November 27, 2001

Notre Dame Hosts Red

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SOUTH BEND, Ind. — Victory was not a realistic option here for head coach Steve Donahue and his men’s basketball team last Monday night; against Notre Dame, Cornell would have to settle for silver linings.

And though the 78-48 score line showed a Cornell that was clearly outmanned and outmatched against a Fighting Irish squad that wasn’t even at full strength, the Red displayed enough sparks of talent to make its trip to America’s heartland worthwhile.

“We’re so young,” said Donahue of a team that lists six freshmen on its roster. “We’re just trying to find out who we are.”

In the losing effort, two of Donahue’s rookies — Cody Toppert (16 points and four rebounds) and Chris Vandenberg (eight points and seven rebounds) validated his belief that in good time, Cornell will be a contender for an Ivy League championship.

“There’s two kids that are the foundation of what I’m trying to do at Cornell,” he praised. “I’m pleased with their effort.”

“I’m very impressed with Vandenberg,” Brey added. “He’s a very good big kid for the Ivy League,” sounded off Notre Dame second-year coach Mike Brey, admitting that his team had trouble at times guarding Cornell’s half-court offense. “That’s going to be a really good Ivy League team as they get comfortable with Steve’s system.”

Coming off a 65-48 loss at Canisius in its opener, the Red kept nipping at the Irish’s heels during the early part of the first half. With 7:45 elapsed, Cornell even took its only lead of the game at 11-9 on a three-pointer by freshmen A.J. Castro.

It was then that Brey opted for a zone defense that tightened the reins on Cornell’s penetration opportunities.

“I thought there were times [in the first half] when we were getting the rhythm, and then Mike went right to zone,” Donahue described. “We didn’t do well against the zone. We didn’t feel comfortable against it.

“They took our looks away pretty quickly.”

Notre Dame’s crafty defensive scheme opened the way for its offense which proceeded to unveil a 15-0 run minutes before halftime, giving the Irish an untouchable 39-21 edge entering the break.

“We really were having a difficult time chasing them around,” Brey admitted, rationalizing his decision to switch to a zone. “We ended up staying in it, and it worked pretty good.”

“I think we lost our poise, there’s no question,” Donahue said. “My concern is that we learn from that, and we get better each game.”

On the other end of the floor, the Irish — though missing one of their top forwards, Ryan Humphrey, due to suspension — toyed with Cornell’s defense and used their size to extend the advantage.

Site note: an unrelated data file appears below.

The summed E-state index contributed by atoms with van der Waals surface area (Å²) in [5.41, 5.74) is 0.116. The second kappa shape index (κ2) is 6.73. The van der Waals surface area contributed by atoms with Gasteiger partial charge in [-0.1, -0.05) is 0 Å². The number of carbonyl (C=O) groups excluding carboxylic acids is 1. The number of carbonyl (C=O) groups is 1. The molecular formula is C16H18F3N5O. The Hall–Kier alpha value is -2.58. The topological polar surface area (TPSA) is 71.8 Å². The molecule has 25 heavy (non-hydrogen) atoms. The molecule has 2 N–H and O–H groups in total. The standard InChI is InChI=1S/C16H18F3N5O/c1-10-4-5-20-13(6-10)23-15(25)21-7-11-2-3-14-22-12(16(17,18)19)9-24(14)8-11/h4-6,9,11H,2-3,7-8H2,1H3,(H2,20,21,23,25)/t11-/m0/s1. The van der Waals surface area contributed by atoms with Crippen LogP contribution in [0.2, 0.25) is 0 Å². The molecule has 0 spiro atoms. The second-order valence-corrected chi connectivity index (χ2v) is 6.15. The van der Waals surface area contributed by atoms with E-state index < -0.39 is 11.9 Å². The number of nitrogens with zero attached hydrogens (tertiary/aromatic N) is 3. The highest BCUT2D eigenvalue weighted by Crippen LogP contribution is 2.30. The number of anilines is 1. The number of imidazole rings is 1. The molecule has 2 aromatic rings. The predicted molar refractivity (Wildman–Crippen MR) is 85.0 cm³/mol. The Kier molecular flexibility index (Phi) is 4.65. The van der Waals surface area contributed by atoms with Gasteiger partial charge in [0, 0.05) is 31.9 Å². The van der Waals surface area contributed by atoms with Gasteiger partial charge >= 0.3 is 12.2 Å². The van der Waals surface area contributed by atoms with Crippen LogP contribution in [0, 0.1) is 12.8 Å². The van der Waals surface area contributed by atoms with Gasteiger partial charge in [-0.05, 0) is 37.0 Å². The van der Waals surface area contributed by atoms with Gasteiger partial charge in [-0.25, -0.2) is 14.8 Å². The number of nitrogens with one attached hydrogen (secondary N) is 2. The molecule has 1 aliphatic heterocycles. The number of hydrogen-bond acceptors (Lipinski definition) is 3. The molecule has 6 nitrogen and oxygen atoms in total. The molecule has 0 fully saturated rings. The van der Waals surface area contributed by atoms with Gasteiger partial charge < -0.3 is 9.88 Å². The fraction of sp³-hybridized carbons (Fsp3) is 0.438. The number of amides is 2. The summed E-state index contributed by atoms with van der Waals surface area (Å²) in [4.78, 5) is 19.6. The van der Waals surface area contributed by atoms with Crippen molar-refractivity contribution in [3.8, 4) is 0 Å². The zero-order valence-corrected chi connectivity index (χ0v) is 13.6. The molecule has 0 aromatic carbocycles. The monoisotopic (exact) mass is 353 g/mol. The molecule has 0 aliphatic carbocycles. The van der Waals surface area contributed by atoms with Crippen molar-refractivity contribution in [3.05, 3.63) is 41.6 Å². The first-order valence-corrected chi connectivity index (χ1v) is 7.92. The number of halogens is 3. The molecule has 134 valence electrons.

Leading the way was freshmen Chris Thomas, who was Indiana’s Mr. Basketball a year ago. Having already earned the first triple double in school history against New Hampshire in Notre Dame’s first game, Thomas added 22, six rebounds and six assists against the Red. Most of the damage, though, came from beyond the arc, where he was 6 for 7.

“It just happened to be there,” Thomas said about the three-point shot. “Guys were running at [Matt Carroll] and [David Graves], and I was just wide open.

“Thomas is absolutely fantastic right now,” Donahue lauded, adding praise on his backcourt mates Carroll and Graves. “I was just really impressed with the three perimeter guys. They have as good perimeter players as your going to see in the country.”

Carroll and Graves had 13 and 10 points, respectively. Also chipping 16 points was Jere Macura.

The Red didn’t help its own cause by turning over the ball 22 times, which led to 17 Irish points. Cornell opened the second half with a spate of turnovers, including two by veteran forward Jake Rohe.

“For whatever reason, Jake struggled tonight with the basketball.” Donahue said. “We had a couple of possessions [at the beginning of the second half] where things could have gone our way, and then we turned the ball over.”

Notre Dame made sure to capitalize, extending its lead to 55-25, capped by a three-pointer by Thomas from the top of the key.

Despite the lopsided loss, Donahue took care not to dwell on the cons. Obviously cognizant that his undersized team faced an uphill battle in South Bend, he highlighted stats that Cornell could tote back to Ithaca with pride.

“We had 18 field goals, 14 were assisted on. That’s a great ratio for us,” he said, adding, “We got beat on the boards, but not that bad [41-35], and we’re extremely small.”

Also positive for the team was the play of Toppert, who is averaging 20 points a game this season. He proved himself to be a three-point threat, shooting 4 for 5 against the Irish.

Starting sophomore guard Ka’Ron Barnes — Ivy League Rookie of the Year last season — contributed eight points and six assists.

With games against Syracuse and Georgia Tech left on its schedule, the Red will have plenty more chances to test the non-conference waters.

“This is a different experience for most of our guys, playing against this size and athleticism. You hope you do enough of these, so that by the time three or four of these roll around, that we’re used to this,” Donahue said.

“I don’t feel good about the loss, but I’m not discouraged about where I believe we’ll be in a month or two.”

Archived article by Shiva Nagaraj